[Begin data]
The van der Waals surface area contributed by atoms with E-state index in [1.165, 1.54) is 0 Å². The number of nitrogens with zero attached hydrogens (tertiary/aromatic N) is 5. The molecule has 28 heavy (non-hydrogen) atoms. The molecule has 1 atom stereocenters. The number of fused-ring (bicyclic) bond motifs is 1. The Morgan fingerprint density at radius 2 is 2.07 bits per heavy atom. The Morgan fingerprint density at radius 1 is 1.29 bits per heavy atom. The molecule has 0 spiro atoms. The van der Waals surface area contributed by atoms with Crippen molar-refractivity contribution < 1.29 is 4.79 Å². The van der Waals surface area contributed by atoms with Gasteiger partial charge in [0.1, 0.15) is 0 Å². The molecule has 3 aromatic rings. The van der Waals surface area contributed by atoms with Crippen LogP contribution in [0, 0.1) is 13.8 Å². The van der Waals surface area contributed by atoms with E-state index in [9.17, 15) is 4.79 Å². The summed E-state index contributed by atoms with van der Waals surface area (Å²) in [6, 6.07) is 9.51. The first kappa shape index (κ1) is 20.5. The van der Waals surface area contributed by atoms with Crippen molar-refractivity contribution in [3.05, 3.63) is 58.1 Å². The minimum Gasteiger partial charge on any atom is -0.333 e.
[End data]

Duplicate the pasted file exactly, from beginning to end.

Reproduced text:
The van der Waals surface area contributed by atoms with E-state index in [1.165, 1.54) is 0 Å². The number of nitrogens with zero attached hydrogens (tertiary/aromatic N) is 5. The molecule has 28 heavy (non-hydrogen) atoms. The molecule has 1 atom stereocenters. The number of fused-ring (bicyclic) bond motifs is 1. The Morgan fingerprint density at radius 2 is 2.07 bits per heavy atom. The Morgan fingerprint density at radius 1 is 1.29 bits per heavy atom. The molecule has 0 spiro atoms. The van der Waals surface area contributed by atoms with Crippen molar-refractivity contribution < 1.29 is 4.79 Å². The van der Waals surface area contributed by atoms with Gasteiger partial charge in [0.1, 0.15) is 0 Å². The molecule has 3 aromatic rings. The van der Waals surface area contributed by atoms with Crippen LogP contribution in [0, 0.1) is 13.8 Å². The van der Waals surface area contributed by atoms with E-state index in [9.17, 15) is 4.79 Å². The summed E-state index contributed by atoms with van der Waals surface area (Å²) in [6, 6.07) is 9.51. The first kappa shape index (κ1) is 20.5. The van der Waals surface area contributed by atoms with Crippen molar-refractivity contribution in [3.05, 3.63) is 58.1 Å². The minimum Gasteiger partial charge on any atom is -0.333 e.